I do not dwell on the details. Indeed this is not at all my object in the present course of lectures. It is to give a general sketch to help souls in reading profitably this portion of the word of God for themselves. But I may mention one or two interesting facts, before I pass on. One is the care that was taken, as we see in the case of the priests. Their genealogy was insisted upon.

It is said, "And of the children of the priests: the children of Habaiah, the children of Koz, the children of Barzillai; which took a wife of the daughters of Barzillai the Gileadite, and was called after their name: these sought their register among those that were reckoned by genealogy, but they were not found: therefore were they, as polluted, put from the priesthood. And the Tirshatha (or governor) said unto them, that they should not eat of the most holy things" - that is, they should not have the full enjoyment of priestly privilege - "till there stood up a priest with Urim and with Thummim." That is, till the Lord Jesus comes by and by who will, no doubt, be the King, and will also act in the full power of priesthood, the power of Urim and Thummim in the lights of perfections of God, and will then disentangle all the confusion, and supply all that is lacking.

But what I call your attention to is the principle that although it was a day of weakness and humiliation it was not to be a day of negligence but of the greatest care. It was to be a day when God's people were to be as watchful and vigilant for His name as when things were in the full power and beauty of divine order. This I hold to be very precious for ourselves now. In the present confusion of Christendom we are called to exercise the greatest care with regard to those who bear the name of the Lord - those that take the place of being near to God, which, of course, ought to be in all that are accepted as members of Christ's body - as true worshippers that come together in His name. And therefore we are entitled to demand that they shall prove their genealogy. The reason is plain, because now people generally take the place of Christians without reality. We are bound to require that there shall be the proof that they really are what they profess to be, that is, we are not to yield to the mere general profession. While owning it as a fact, we are to demand that there shall be the adequate proof to carry conviction.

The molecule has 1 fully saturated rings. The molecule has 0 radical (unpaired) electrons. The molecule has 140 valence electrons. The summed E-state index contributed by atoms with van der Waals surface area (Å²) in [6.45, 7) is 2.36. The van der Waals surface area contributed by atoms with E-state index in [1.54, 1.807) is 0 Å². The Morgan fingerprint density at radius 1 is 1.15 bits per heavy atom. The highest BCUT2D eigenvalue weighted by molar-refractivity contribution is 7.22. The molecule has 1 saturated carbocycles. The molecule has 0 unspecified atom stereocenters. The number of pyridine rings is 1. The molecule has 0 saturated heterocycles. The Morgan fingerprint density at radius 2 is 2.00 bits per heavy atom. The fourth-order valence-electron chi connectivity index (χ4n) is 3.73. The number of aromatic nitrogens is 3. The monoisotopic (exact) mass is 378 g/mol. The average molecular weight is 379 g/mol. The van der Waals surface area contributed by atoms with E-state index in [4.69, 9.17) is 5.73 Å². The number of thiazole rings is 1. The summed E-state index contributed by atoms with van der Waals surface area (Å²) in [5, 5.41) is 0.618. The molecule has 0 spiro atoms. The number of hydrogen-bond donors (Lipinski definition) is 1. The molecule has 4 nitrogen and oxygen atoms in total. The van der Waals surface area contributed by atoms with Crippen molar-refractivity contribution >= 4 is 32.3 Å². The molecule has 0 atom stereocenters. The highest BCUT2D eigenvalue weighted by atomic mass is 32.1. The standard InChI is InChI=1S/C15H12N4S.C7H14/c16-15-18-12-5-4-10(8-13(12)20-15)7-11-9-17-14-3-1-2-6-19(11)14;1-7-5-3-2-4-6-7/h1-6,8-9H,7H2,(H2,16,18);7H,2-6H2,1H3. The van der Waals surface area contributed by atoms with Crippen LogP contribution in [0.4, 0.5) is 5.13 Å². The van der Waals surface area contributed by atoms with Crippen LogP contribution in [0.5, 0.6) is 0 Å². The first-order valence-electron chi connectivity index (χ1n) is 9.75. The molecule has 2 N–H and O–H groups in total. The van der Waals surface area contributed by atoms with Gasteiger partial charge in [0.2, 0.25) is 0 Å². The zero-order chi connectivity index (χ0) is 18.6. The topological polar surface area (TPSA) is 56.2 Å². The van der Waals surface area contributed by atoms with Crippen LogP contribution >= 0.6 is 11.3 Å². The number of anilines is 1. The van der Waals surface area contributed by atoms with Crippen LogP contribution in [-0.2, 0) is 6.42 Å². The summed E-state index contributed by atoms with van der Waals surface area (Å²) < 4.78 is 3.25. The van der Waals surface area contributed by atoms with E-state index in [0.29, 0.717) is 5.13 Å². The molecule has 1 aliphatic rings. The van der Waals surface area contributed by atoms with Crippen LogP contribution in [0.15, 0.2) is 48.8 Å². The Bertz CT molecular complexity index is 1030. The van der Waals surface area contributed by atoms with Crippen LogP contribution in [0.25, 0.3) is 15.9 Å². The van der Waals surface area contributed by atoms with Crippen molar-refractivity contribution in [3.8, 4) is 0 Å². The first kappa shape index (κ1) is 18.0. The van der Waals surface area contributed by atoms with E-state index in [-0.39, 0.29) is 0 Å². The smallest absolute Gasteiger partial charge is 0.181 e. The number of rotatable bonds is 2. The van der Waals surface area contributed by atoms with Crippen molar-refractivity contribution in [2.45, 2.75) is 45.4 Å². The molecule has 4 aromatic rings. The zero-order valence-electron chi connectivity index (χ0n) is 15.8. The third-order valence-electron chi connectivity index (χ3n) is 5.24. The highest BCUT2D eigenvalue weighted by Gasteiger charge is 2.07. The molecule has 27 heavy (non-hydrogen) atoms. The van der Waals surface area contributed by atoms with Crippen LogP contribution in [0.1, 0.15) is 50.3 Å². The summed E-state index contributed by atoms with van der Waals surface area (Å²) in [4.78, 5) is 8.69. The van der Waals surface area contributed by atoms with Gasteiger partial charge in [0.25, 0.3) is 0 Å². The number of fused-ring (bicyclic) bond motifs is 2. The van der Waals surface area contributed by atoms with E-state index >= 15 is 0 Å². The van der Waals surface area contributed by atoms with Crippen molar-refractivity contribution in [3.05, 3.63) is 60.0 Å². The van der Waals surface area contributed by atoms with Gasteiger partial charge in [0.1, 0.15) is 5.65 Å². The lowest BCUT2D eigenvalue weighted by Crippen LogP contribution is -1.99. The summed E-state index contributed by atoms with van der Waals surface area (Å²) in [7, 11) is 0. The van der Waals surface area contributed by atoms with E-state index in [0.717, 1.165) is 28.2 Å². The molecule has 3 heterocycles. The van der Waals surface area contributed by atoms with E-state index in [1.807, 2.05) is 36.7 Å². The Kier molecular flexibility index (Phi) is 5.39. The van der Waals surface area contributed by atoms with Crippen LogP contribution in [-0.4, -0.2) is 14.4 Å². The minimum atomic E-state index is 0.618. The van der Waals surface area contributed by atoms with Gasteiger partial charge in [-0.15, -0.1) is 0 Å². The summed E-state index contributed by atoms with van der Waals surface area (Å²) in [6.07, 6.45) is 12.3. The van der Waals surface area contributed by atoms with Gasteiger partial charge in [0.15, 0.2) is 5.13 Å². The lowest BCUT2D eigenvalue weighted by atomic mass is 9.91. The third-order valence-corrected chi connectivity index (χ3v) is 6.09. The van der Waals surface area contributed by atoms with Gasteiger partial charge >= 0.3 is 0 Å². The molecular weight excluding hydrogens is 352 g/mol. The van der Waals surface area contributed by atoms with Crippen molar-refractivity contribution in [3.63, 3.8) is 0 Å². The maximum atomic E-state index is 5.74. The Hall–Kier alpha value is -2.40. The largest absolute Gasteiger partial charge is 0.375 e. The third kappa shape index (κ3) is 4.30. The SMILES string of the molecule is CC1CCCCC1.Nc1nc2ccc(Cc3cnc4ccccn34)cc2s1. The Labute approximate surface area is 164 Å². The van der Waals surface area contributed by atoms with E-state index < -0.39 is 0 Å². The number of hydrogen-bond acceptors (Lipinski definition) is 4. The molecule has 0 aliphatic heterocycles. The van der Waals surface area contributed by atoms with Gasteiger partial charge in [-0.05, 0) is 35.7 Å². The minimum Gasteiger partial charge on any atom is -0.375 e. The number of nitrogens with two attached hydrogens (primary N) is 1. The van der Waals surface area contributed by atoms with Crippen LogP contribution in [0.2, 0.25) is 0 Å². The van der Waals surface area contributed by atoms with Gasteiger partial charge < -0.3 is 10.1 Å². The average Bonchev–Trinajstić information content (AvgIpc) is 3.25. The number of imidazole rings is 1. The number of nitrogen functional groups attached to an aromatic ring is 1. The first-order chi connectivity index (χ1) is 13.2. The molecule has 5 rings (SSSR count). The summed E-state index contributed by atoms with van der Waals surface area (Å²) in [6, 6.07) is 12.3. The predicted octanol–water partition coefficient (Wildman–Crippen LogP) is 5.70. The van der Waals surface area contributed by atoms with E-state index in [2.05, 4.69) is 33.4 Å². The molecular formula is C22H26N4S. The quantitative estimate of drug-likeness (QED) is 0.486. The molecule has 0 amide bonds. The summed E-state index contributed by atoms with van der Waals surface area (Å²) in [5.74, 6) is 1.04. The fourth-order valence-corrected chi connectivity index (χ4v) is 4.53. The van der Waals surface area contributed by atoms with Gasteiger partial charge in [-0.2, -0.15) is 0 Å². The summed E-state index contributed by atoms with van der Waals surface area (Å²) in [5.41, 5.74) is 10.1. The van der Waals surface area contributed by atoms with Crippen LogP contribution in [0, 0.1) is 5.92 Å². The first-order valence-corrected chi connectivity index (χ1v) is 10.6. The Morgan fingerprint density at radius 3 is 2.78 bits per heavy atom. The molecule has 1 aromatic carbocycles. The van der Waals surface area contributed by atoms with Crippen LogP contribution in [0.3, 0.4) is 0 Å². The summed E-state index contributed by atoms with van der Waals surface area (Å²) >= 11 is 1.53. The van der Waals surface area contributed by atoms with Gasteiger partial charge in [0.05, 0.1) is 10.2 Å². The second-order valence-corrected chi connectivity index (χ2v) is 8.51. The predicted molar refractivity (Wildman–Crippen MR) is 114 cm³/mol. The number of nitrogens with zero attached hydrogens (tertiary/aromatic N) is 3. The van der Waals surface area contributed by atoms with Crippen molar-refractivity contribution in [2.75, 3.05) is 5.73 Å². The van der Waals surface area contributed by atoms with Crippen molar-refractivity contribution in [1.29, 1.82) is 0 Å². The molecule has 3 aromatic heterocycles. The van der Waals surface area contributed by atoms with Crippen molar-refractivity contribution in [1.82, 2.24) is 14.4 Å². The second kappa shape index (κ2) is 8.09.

This was not so necessary in the earliest days. Then the Spirit of God came down in power. There was novelty in it, and a seriousness for man to break off all his old associations and to come together in the name of the Lord Jesus. And the danger was such that, as a rule, men would not come unless they were truly led of God. When there was some person with penetration but without conscience who saw the power that might be turned to his own selfish purposes he might come on false ground. I refer now to Simon Magus; yet, as a rule, I repeat, people did not come unless they were real. But in these days it is not so, and we know well that people deceive themselves - that people may not know what it is really to be converted to God - what it is to be members of Christ's body. They have been wrongly taught: they have been brought up in an unhealthy and corrupting atmosphere; and, therefore, it is necessary, I repeat, that we should require that the genealogy should be proved; that is that there should be full evidence that they really are Christ's in the true and proper sense of the word - that they are brought to God.

Now, there may be persons at the present time who, though they will be in heaven, yet are such whom we should not accept on earth. There may be persons to be declined because they cannot prove their genealogy. The Lord may see, in the midst of a great deal that is very painful, what is real, but we must look to God simply according to the measure of discernment that He gives.